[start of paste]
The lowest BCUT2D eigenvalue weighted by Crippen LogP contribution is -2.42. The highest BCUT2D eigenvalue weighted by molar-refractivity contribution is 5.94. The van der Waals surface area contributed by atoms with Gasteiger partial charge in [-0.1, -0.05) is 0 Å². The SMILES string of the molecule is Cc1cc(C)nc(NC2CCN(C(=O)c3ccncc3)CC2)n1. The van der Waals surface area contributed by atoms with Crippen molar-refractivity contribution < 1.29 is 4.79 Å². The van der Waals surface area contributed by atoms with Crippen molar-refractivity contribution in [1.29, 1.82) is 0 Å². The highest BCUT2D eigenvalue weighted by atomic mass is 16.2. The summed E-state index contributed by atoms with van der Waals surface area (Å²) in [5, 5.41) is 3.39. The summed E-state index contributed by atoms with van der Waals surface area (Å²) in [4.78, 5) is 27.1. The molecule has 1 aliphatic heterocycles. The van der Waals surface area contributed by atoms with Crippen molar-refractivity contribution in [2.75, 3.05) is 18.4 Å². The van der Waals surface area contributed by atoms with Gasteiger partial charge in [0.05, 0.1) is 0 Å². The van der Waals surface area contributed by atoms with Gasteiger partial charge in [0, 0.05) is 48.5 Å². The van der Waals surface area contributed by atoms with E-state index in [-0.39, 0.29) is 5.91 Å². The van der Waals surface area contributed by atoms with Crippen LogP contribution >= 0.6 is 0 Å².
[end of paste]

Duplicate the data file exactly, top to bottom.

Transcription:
The lowest BCUT2D eigenvalue weighted by Crippen LogP contribution is -2.42. The highest BCUT2D eigenvalue weighted by molar-refractivity contribution is 5.94. The van der Waals surface area contributed by atoms with Gasteiger partial charge in [-0.1, -0.05) is 0 Å². The SMILES string of the molecule is Cc1cc(C)nc(NC2CCN(C(=O)c3ccncc3)CC2)n1. The van der Waals surface area contributed by atoms with Crippen molar-refractivity contribution < 1.29 is 4.79 Å². The van der Waals surface area contributed by atoms with Crippen molar-refractivity contribution in [1.29, 1.82) is 0 Å². The highest BCUT2D eigenvalue weighted by atomic mass is 16.2. The summed E-state index contributed by atoms with van der Waals surface area (Å²) in [5, 5.41) is 3.39. The summed E-state index contributed by atoms with van der Waals surface area (Å²) in [4.78, 5) is 27.1. The molecule has 1 aliphatic heterocycles. The van der Waals surface area contributed by atoms with Crippen molar-refractivity contribution in [2.75, 3.05) is 18.4 Å². The van der Waals surface area contributed by atoms with Gasteiger partial charge in [0.05, 0.1) is 0 Å². The van der Waals surface area contributed by atoms with Gasteiger partial charge in [0, 0.05) is 48.5 Å². The van der Waals surface area contributed by atoms with E-state index in [-0.39, 0.29) is 5.91 Å². The van der Waals surface area contributed by atoms with Crippen LogP contribution >= 0.6 is 0 Å².